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STEAM ahead with the Immersive Projector

Ideas on how to use the Immersive Projector for STEAM learning. A forward-thinking, integrated approach to learning that combines these key areas to guide children’s inquisition and critical thinking.

Posted on Tuesday 03rd January 2023

Learning through STEAM

STEAM is becoming more common in the early years and is central to children’s learning and development in the 21st century. During the first few years of a child’s life, STEAM focuses on self-directed play and exploration rather than direct teaching. It supports an array of valuable lifelong learning skills and may help to inspire the engineers, architects, artists and mathematicians of the future.

What does STEAM stand for?

 The acronym stands for Science, Technology, Engineering, the Arts, and Mathematics. STEAM is based on an integrated approach, rather than single subject teaching and learning.

Why is STEAM important?

STEAM learning promotes children’s problem solving, creativity and critical thinking skills by bringing together these different areas of learning.

Whilst we may not want to overload children in the early years with complex questions and equations, resources and materials can be the perfect way to start them on their STEAM journey, encouraging them to be curious and inquisitive about the world around them. They are able to encounter these concepts through experiential learning and build foundations to become lifelong learners.

How the Immersive Projector supports STEAM learning?

S for Science

The curious, independent learner will start to explore and experiment with how to disperse the light, how to alter the sharpness of a shadow and how to make images larger and smaller. They will be working with and gaining an understanding of materials and their properties. As they play with the Immersive Projector, they will begin to use trial and error as they make predictions, construct, verify hypothesis, and then form conclusions.

Exploring properties with light

T for Technology

Technology is at the heart of the Immersive Projector. Children are truly integrating technology with a rich variety of other skills. They are using it as a subtle tool to empower, facilitate, enrich and enhance learning across all areas.

Using technology to enrich learning

E for Engineering

Children will incorporate engineering skills into their work with the Immersive Projector. They will make discoveries of how different materials and components can be utilised, amended and manoeuvred within the light. Through investigation, children will discover how resources used alongside the Immersive Projector operate and interact with one another.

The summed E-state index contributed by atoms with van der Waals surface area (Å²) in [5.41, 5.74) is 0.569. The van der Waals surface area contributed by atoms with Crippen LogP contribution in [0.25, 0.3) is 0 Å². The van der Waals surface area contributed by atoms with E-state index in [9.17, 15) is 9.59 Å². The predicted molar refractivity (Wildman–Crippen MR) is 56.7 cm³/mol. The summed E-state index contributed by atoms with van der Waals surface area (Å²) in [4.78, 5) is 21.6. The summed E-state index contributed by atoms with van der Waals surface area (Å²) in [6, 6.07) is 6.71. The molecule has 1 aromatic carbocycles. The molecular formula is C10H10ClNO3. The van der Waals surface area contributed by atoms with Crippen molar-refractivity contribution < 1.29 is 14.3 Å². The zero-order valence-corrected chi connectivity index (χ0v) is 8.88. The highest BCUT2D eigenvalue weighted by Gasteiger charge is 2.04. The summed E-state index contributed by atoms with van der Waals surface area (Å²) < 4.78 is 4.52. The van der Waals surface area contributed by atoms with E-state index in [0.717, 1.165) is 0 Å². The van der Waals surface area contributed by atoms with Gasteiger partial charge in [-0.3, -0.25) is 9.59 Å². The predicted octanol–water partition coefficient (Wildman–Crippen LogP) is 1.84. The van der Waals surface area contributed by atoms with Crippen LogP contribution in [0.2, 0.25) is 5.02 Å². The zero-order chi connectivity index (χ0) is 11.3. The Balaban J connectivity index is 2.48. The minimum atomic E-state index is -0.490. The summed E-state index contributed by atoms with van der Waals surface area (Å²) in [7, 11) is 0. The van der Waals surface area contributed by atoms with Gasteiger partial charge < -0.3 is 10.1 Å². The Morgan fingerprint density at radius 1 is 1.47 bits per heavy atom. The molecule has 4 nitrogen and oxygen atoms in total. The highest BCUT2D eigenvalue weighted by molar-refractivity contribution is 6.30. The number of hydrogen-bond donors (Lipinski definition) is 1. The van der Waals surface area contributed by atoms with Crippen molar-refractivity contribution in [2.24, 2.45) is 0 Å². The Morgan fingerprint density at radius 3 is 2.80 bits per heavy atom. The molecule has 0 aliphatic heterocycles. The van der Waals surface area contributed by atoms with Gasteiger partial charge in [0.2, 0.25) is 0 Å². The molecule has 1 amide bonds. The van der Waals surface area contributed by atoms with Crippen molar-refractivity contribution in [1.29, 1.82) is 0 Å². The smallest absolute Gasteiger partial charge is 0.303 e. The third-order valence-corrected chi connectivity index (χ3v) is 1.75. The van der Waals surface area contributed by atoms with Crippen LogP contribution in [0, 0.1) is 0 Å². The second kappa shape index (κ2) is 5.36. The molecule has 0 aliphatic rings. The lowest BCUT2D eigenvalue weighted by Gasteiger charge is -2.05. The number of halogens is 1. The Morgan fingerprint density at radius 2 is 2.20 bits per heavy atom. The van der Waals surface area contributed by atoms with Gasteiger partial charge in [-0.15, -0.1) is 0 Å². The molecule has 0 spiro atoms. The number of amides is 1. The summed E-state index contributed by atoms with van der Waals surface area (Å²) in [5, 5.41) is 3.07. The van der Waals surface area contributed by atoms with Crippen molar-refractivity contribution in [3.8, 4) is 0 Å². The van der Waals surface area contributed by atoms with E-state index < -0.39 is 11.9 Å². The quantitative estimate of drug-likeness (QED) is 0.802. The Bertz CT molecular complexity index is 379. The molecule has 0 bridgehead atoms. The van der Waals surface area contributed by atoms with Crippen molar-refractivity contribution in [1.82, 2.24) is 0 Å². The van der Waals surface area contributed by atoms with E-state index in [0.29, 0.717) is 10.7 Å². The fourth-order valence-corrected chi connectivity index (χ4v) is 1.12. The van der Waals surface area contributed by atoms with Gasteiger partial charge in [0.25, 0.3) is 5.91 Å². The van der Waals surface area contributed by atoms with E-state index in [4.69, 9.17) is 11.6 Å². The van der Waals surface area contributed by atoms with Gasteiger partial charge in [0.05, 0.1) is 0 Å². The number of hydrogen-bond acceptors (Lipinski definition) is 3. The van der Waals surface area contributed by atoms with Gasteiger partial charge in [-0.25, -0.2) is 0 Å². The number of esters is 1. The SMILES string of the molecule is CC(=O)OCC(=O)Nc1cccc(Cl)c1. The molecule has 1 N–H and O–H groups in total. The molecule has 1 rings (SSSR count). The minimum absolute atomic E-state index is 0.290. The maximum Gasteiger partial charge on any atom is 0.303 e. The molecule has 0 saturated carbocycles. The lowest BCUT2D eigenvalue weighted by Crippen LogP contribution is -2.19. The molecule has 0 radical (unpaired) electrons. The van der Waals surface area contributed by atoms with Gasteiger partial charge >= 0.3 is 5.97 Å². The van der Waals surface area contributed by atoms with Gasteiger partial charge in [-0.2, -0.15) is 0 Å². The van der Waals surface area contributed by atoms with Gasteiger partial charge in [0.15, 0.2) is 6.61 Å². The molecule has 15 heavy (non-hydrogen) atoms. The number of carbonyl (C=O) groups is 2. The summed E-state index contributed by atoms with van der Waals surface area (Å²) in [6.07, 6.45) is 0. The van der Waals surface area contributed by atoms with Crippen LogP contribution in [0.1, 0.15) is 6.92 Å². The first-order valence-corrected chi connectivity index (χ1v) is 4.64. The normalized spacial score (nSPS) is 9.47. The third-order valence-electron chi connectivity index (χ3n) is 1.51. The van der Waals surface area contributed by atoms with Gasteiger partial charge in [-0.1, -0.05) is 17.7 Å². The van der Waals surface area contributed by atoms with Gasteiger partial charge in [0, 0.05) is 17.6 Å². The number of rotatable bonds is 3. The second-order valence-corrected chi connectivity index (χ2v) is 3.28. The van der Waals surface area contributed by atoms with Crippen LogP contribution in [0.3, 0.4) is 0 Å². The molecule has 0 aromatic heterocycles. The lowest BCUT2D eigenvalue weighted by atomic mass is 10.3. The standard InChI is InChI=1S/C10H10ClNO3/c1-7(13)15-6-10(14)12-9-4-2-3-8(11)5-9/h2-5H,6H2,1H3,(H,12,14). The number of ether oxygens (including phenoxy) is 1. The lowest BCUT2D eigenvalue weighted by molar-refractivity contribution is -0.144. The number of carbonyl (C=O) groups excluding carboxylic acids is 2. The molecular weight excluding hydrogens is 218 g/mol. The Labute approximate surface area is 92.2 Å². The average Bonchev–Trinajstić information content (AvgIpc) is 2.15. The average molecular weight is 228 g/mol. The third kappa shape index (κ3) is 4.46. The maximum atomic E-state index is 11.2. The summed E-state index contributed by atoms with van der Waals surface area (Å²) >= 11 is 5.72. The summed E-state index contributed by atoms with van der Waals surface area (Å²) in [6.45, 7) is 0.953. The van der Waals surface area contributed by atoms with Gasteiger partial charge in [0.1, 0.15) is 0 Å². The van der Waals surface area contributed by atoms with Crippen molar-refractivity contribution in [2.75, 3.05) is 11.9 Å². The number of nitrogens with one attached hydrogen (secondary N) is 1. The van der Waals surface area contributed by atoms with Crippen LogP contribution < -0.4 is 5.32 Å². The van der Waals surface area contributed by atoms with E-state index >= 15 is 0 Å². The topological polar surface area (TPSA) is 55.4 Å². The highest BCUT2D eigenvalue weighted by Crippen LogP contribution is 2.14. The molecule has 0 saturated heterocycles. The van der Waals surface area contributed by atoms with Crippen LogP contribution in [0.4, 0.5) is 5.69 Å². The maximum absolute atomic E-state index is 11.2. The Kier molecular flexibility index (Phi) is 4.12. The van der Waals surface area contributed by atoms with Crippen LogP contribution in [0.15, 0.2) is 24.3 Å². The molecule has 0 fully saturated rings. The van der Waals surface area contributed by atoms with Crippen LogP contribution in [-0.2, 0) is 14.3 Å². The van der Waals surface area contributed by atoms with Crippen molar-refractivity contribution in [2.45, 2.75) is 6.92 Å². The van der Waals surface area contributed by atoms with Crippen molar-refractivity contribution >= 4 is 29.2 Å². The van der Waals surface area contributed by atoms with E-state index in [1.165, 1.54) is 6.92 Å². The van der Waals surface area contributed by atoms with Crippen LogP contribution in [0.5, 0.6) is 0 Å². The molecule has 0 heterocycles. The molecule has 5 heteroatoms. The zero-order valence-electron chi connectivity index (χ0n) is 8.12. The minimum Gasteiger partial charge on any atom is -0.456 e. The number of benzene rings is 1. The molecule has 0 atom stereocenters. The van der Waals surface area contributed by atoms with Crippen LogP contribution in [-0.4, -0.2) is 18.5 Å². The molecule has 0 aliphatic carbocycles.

Constructing in the light

 A for Art

As children use the Immersive Projector, the walls and ceiling will become a canvas for their work. They will be designing, building, manipulating, manoeuvring, connecting, and experimenting with all kinds of materials and loose parts. They can build, decorate and enrich their structures and sculptures, conjure up creative scenarios with the addition of different narratives or incorporate dance and music into their play.

Creating worlds with light

M for Mathematics

As children play and explore, there will be many opportunities for mathematical enquiry which will help to secure the foundations of early maths. They might be sculpting using their mathematical knowledge or weaving mathematical language into their stories and conversations.  Children may be seen sorting, matching, estimating, comparing and looking for properties in the materials that are within their reach. They will encounter different mathematical concepts such as weight, shape and measure as they manipulate the materials around them.

Exploring shapes though light

To develop a complete mind: Study the science of art; Study the art of science. Learn how to see. Realize that everything connects to everything else.

Leonardo Da Vinci

Many thanks to Paola Lopez,  Founder & Executive Director at Kinderoo Children’s Academy, Inc, for allowing us to include some of her images in this blog.